If austerity policies result solely in a prolonged recession, the feeling of unfairness among most voters will be exacerbated easily. When unemployment leads to be a rather residual variable, it hinders domestic demand and eventually triggers social conflicts and political turmoil.
Thus, governments should place the first priority not simply on making and implementing a series of correct policies, but on the formation of a social and political consensus that is simultaneously compatible with the requirements of a more globalized economy and the pressing demands on the part of citizens.

Political uncertainty: The neoliberal policy regime has destroyed the climate for superior economic performance along with greater social justice, which had been fostered under the social democratic policy regime.
In many developed countries, extremist parties and movements have been achieving a certain degree of electoral success. It has become increasingly more difficult for established parties to form coalition governments. Democracy in the developed countries may well survive the current economic crisis, but it will have to change its nature; it will have to become even more different from the form of democracy that the Left and the Right constructed after World War II. The developed countries must find and institutionalize a new social contract and a more regulated political economy, and new channels of democratic participation and mechanisms of accountability to their citizens (Schmitter 2013).

3.   Toward a new policy regime?

New social alliance?: As Przeworski argues, the developed democracies shifted their policy regimes from a social democratic to a neoliberal orientation between the post-war period and now. However, there was a variety in each country’s growth pattern. Particular attention should be paid to the changes in the consensus that each country formed and in the social alliances that backed such consensus (Amable, Guillard & Palombarini 2012). Various institutional reforms to overcome economic crises and to formulate a new paradigmatic change for growth require the formation and the sustainability of social–political coalitions under a democratic system.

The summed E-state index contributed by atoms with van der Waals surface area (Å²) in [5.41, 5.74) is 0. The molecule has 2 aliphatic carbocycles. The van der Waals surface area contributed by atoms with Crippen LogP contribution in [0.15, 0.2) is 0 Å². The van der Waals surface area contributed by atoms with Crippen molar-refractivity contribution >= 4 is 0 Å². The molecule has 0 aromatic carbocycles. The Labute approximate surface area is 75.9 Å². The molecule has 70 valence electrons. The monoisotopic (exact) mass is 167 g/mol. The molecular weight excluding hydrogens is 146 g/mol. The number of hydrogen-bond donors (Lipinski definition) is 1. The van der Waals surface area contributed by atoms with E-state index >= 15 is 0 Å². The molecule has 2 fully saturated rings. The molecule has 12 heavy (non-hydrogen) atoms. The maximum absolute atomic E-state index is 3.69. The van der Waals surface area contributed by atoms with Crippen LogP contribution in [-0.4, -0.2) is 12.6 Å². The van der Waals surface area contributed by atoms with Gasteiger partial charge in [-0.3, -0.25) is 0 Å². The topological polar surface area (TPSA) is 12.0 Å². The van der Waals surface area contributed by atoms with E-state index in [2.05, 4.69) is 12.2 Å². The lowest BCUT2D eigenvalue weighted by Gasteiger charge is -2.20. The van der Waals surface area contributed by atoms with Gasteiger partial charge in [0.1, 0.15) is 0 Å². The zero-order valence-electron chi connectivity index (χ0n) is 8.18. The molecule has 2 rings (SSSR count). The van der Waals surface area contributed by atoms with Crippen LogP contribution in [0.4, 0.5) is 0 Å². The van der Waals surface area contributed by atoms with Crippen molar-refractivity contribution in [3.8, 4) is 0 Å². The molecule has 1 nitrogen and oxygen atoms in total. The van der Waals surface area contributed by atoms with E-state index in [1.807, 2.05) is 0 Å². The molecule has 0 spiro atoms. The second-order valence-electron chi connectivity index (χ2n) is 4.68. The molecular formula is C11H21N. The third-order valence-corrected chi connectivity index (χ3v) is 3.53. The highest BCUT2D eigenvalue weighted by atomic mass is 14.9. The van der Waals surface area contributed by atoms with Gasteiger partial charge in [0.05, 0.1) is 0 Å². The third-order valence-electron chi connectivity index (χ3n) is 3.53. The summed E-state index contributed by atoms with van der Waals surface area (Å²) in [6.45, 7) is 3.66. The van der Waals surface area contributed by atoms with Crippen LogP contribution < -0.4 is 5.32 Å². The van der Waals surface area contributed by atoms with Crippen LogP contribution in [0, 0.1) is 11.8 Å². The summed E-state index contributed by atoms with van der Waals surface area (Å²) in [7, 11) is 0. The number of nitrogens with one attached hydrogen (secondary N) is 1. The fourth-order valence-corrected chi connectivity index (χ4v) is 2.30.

After a painful period of adjustment, a return to an economic recovery should be reconciled with the fulfillment of the social demands of citizens, including job creation and the preservation of the education and healthcare systems. Boyer (2013) argues that the necessary complementarities to be reorganized between the international and domestic levels include, the financial strategy and the recovery of productive investment, the short-term reduction of public finance imbalances and the long-term strategy of research and development and permanent scaling up of skills, the monetary policy and the national budget, tax politics. The creation of these institutions can be the expression of the formation of political alliances under the hegemony of a leading collective actor.